When I was a little girl (yes, that’s right… it’s a childhood story… so just suck it up and deal with it okay?) I looked forward all week long to Saturday night. It was a sure bet that my older siblings would leave the house for a few hours to do gawd knows what, which would leave me and my little sister at home with the folks.
We would pop a big ol’ tin of Jiffy Pop (the kind that poofed up in the silver ball… remember that one?) Lawrence Welk came on at 6, and Grandma would sit sideways in her rocking chair, which was very strange because she would have to turn her head to watch TV. It didn’t make sense at all. We figured it was so she could keep an eye on us kids, to make sure none of us was “acting a fool” in the next room, but I digress… By the end of the show, Grandma was whipped into a patriotic frenzy and had filled her week’s quota of bulk-laxative commercials (Remember that Serutan stuff?)
It was time for the lineup that would rival any ‘must see’ TV of today. All In The Family, M*A*S*H, Mary Tyler Moore, The Bob Newhart Show and, my all-time favorite, The Carol Burnett Show. I used to wish I lived with Eunice, Ed and “Mama”… oh wait … I totally did!!!
I loved Carol and all the incredibly funny characters that were brought to life on that show. Each one identifiable, relatable and certifiable! You could sense the pure joy they felt in putting that hour together. They loved it and they brought that feeling right into our living rooms! They weren’t trying to change the world, just give us a little break from all the crap that was going on in it.
My show is simple, silly and delicious. Even the most crotchety old crotch and ill-est of ill-pills will surely pee their pants if they allow themselves to relax and forget their troubles for a spell. No politics, no bitching, no bashing.
The characters I create are based on people we all know… people we like… people we don’t like… our families… our friends… co-workers we really can’t stand but have to stomach every day because, well, because we have to… people in the grocery store… people at the DMV… they’re EVERYWHERE!
And for the voices I cannot muster up, I am blessed to be surrounded by a group of incredibly talented people. To the Roxbury Task Force, I give all my love and admiration!
We do get a little silly up in here and we plan to keep on doing it, 1000 watts at a time!
The Roxbury Family History
I’ve traced my ancestors to France in the mid-1700’s. However, we begin in the 1800’s with an account of the lives of a courageous young couple who gave up all they knew for a dream they both shared.
Auguste Bertrand and his new wife Louise Fitch (my great-great-great grandparents) set out from their home in Bordeaux in search of a new life.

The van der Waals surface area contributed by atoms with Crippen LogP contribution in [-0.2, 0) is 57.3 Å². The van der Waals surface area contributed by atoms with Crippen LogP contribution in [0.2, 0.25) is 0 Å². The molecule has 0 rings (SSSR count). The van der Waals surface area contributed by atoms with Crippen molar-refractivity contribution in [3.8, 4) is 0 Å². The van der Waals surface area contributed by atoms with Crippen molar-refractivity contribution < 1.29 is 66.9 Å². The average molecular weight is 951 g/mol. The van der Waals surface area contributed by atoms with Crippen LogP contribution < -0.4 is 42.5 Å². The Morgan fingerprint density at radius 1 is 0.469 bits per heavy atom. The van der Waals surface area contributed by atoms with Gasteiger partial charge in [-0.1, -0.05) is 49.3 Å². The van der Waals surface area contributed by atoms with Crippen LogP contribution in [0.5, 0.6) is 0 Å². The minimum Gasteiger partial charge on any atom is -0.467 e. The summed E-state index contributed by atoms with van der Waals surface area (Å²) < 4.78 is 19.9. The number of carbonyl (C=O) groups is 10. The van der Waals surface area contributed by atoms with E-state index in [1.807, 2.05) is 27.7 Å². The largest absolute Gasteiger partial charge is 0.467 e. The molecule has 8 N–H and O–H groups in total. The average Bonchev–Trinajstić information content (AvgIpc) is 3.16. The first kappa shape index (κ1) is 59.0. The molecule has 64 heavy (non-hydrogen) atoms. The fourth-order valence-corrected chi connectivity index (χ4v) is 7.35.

They gathered what belongings they could carry, sold what little was left and headed out to sea.
They spent five months aboard a ship plagued by violent storms and illness until finally coming ashore at a trading post in Acadia. The Bertrands thanked God they made it safely and eventually migrated south where they settled deep in the bayous of Louisiana and raised many children.
My great-great grandmother, Emma Isadora Bertrand was born on January 15, 1849. Emma was raised, along with her brothers and sisters, in the home built by her pioneering parents, Auguste and Louise. It was there in the bayou, where Emma met her husband Francois Delatte. They too were blessed with many children, and on February 23, my great-grandmother Eve Auguste Delatte was born.
Eve married my great-grandfather, Alexis LeBoeuf on December 28, 1893 in a small church in Chacahoula, Louisiana. Like the Bertrands, the LeBoeufs also migrated from Bordeaux, France in search of a better life. Alexis’ parents were Theophile Etienne LeBouef and Mary Philomene Cauliet. Both Theophile and Eve’s brother fought in the Civil War and were captured in Vicksburg, Mississippi on July 4, 1863.
My grandmother, Marie Monique LeBoeuf was the fifth of seven children born to Eve and Alexis. She was only three years old when her mother died of complications during the birth of her youngest sibling. Grandma remembered asking her daddy, “Is she asleep?” then leaning up to kiss her mother’s cheek. She was too young to remember much else.
Grandma married a merchant seaman in New Orleans (Merrill Busch). They had three children, one of whom they called Te Bug (That’s my mama!). Grandma passed away in 1996, but while she was with us, she told us all the stories she could remember. Of particular interest is a funny one about a man named Willie Pete who used to run drunk through the bayou (I’m sure there are quite a few of these stories…) I spent a lot of my childhood in Louisiana and visit my relatives there every chance I get.
My accent is a combination of the people I was raised around. You ought a hear them!
If you’ve got any crazy bayou stories, send them on! I love hearing them. Who knows… we might be related…. ain’t all the bayou folk related? Logs have mercy!!!